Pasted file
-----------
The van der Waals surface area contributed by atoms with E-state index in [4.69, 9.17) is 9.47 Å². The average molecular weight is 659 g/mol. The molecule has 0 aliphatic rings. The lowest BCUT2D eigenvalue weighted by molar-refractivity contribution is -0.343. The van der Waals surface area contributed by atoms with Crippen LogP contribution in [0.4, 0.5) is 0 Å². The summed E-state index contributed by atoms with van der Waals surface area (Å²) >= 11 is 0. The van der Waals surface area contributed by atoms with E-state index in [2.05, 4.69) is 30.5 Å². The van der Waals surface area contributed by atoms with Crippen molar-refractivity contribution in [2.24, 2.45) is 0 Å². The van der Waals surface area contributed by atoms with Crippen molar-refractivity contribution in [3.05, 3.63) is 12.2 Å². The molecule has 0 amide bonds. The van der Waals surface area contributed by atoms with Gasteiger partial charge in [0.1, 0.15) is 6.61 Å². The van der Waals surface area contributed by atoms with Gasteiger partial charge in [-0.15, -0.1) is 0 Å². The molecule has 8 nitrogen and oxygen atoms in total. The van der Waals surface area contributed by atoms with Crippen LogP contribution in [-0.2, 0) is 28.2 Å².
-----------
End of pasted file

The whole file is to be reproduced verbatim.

The van der Waals surface area contributed by atoms with E-state index in [4.69, 9.17) is 9.47 Å². The average molecular weight is 659 g/mol. The molecule has 0 aliphatic rings. The lowest BCUT2D eigenvalue weighted by molar-refractivity contribution is -0.343. The van der Waals surface area contributed by atoms with Crippen LogP contribution in [0.4, 0.5) is 0 Å². The summed E-state index contributed by atoms with van der Waals surface area (Å²) >= 11 is 0. The van der Waals surface area contributed by atoms with E-state index in [2.05, 4.69) is 30.5 Å². The van der Waals surface area contributed by atoms with Crippen molar-refractivity contribution in [2.24, 2.45) is 0 Å². The van der Waals surface area contributed by atoms with Crippen molar-refractivity contribution in [3.05, 3.63) is 12.2 Å². The molecule has 0 amide bonds. The van der Waals surface area contributed by atoms with Gasteiger partial charge in [0.1, 0.15) is 6.61 Å². The van der Waals surface area contributed by atoms with Gasteiger partial charge in [-0.15, -0.1) is 0 Å². The molecule has 8 nitrogen and oxygen atoms in total. The van der Waals surface area contributed by atoms with Crippen LogP contribution in [-0.2, 0) is 28.2 Å².